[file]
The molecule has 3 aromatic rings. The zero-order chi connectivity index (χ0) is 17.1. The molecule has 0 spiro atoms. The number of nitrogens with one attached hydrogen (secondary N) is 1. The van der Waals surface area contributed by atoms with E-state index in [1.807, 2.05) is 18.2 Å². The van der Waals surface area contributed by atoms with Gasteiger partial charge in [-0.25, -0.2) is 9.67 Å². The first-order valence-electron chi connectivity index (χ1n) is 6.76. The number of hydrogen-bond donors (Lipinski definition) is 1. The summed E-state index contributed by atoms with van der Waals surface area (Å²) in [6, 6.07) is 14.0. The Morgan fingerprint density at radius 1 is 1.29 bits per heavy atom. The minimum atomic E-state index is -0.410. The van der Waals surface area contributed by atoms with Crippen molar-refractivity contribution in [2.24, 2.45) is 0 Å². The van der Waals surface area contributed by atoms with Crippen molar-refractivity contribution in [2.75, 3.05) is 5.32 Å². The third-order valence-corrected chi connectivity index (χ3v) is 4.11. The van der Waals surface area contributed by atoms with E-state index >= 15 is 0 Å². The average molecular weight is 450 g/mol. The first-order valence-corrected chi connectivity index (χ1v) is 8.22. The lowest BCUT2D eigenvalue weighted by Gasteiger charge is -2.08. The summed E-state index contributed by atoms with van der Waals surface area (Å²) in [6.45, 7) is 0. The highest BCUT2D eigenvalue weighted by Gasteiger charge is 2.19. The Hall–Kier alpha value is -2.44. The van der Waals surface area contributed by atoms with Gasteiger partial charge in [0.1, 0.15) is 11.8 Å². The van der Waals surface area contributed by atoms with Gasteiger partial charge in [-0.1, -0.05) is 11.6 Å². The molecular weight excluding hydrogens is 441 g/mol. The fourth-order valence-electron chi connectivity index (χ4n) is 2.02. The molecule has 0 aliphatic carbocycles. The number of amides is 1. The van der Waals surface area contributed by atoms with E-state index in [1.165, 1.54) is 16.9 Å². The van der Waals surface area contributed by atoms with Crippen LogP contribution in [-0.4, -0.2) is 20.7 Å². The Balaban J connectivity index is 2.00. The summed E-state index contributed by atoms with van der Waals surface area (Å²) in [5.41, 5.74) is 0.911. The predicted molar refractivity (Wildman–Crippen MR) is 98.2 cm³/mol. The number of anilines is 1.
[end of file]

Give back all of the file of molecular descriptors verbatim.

The molecule has 3 aromatic rings. The zero-order chi connectivity index (χ0) is 17.1. The molecule has 0 spiro atoms. The number of nitrogens with one attached hydrogen (secondary N) is 1. The van der Waals surface area contributed by atoms with E-state index in [1.807, 2.05) is 18.2 Å². The van der Waals surface area contributed by atoms with Gasteiger partial charge in [-0.25, -0.2) is 9.67 Å². The first-order valence-electron chi connectivity index (χ1n) is 6.76. The number of hydrogen-bond donors (Lipinski definition) is 1. The summed E-state index contributed by atoms with van der Waals surface area (Å²) in [6, 6.07) is 14.0. The Morgan fingerprint density at radius 1 is 1.29 bits per heavy atom. The minimum atomic E-state index is -0.410. The van der Waals surface area contributed by atoms with Crippen molar-refractivity contribution in [2.24, 2.45) is 0 Å². The van der Waals surface area contributed by atoms with Crippen molar-refractivity contribution in [2.75, 3.05) is 5.32 Å². The third-order valence-corrected chi connectivity index (χ3v) is 4.11. The van der Waals surface area contributed by atoms with E-state index >= 15 is 0 Å². The average molecular weight is 450 g/mol. The first-order valence-corrected chi connectivity index (χ1v) is 8.22. The lowest BCUT2D eigenvalue weighted by Gasteiger charge is -2.08. The summed E-state index contributed by atoms with van der Waals surface area (Å²) in [6.45, 7) is 0. The highest BCUT2D eigenvalue weighted by Gasteiger charge is 2.19. The Hall–Kier alpha value is -2.44. The van der Waals surface area contributed by atoms with Gasteiger partial charge in [0.1, 0.15) is 11.8 Å². The van der Waals surface area contributed by atoms with Gasteiger partial charge in [-0.1, -0.05) is 11.6 Å². The molecular weight excluding hydrogens is 441 g/mol. The fourth-order valence-electron chi connectivity index (χ4n) is 2.02. The molecule has 0 aliphatic carbocycles. The number of amides is 1. The van der Waals surface area contributed by atoms with E-state index in [1.165, 1.54) is 16.9 Å². The van der Waals surface area contributed by atoms with Crippen LogP contribution in [-0.4, -0.2) is 20.7 Å². The Balaban J connectivity index is 2.00. The summed E-state index contributed by atoms with van der Waals surface area (Å²) in [5.41, 5.74) is 0.911. The predicted molar refractivity (Wildman–Crippen MR) is 98.2 cm³/mol. The number of anilines is 1.